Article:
You wake up to a cold winter morning. You want to get out of bed, but dread having to step on the freezing cold bathroom tiles. Even under your warm blankets, you can feel the cold air inside your bedroom. Despite this, you refuse to turn on the central heating unit because of rising heating costs.
Now imagine this ~ No more cold tiles. No more visible breath reminiscent of something out of The Six Sense. The temperature of the air, floor, walls ~ all a balmy 70 degrees. Even better, all of this without having to lay a hand on the thermostat. . .
In Germany, this scenario has become plausible through the rise of “passive homes.” Passive homes are hermetically-sealed homes that use advanced insulation and heat-exchange ventilation systems to minimize heat loss while allowing sufficient air circulation. By using ultra-thick insulation and a series of complex doors and windows, architects create an airtight shell that keeps warm air in and cold air out. By efficiently trapping heat (up to 90%), a passive home can stay heated with the use of sunlight, everyday household appliances, and even body heat.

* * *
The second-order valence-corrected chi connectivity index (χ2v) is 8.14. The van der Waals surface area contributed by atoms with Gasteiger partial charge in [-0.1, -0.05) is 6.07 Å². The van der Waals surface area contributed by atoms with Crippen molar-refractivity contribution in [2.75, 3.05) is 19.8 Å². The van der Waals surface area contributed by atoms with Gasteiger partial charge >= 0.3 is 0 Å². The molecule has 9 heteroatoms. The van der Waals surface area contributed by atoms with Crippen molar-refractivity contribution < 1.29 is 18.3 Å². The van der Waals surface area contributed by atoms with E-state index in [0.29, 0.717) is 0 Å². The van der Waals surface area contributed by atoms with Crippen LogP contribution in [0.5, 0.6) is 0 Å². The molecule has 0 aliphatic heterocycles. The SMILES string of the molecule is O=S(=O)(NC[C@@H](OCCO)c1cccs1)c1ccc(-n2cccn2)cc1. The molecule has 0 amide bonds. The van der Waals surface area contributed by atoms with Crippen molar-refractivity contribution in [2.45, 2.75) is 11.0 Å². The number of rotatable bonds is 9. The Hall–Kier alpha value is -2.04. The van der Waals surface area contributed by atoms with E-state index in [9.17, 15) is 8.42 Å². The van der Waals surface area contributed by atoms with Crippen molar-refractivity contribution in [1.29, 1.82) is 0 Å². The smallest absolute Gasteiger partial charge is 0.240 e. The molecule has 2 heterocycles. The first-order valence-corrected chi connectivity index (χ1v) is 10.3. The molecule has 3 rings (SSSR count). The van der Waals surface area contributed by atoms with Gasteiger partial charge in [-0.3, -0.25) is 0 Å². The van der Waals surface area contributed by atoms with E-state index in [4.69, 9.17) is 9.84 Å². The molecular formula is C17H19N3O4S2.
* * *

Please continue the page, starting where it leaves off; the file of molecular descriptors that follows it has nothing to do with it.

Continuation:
But, don’t expect to jump on the passive home bandwagon anytime soon. In the United States, this method of heat exchange is still new, which means LEED officials will have a difficult time determining whether or not it meets LEED certification. Unlike Germany, where individuals pay around 5 – 7 percent more for passive homes, people here can expect to pay significantly more due to its rarity. Moreover, the feasibility of passive homes is highly dependent on climate, location, and sunlight. Finally (and perhaps most significant), passive homes are meant for small, box-shaped homes. This means that the sprawling 4,000+ sq ft suburban tract homes are not likely to be conducive to passive heating.
Plead read this New York Times article for more information.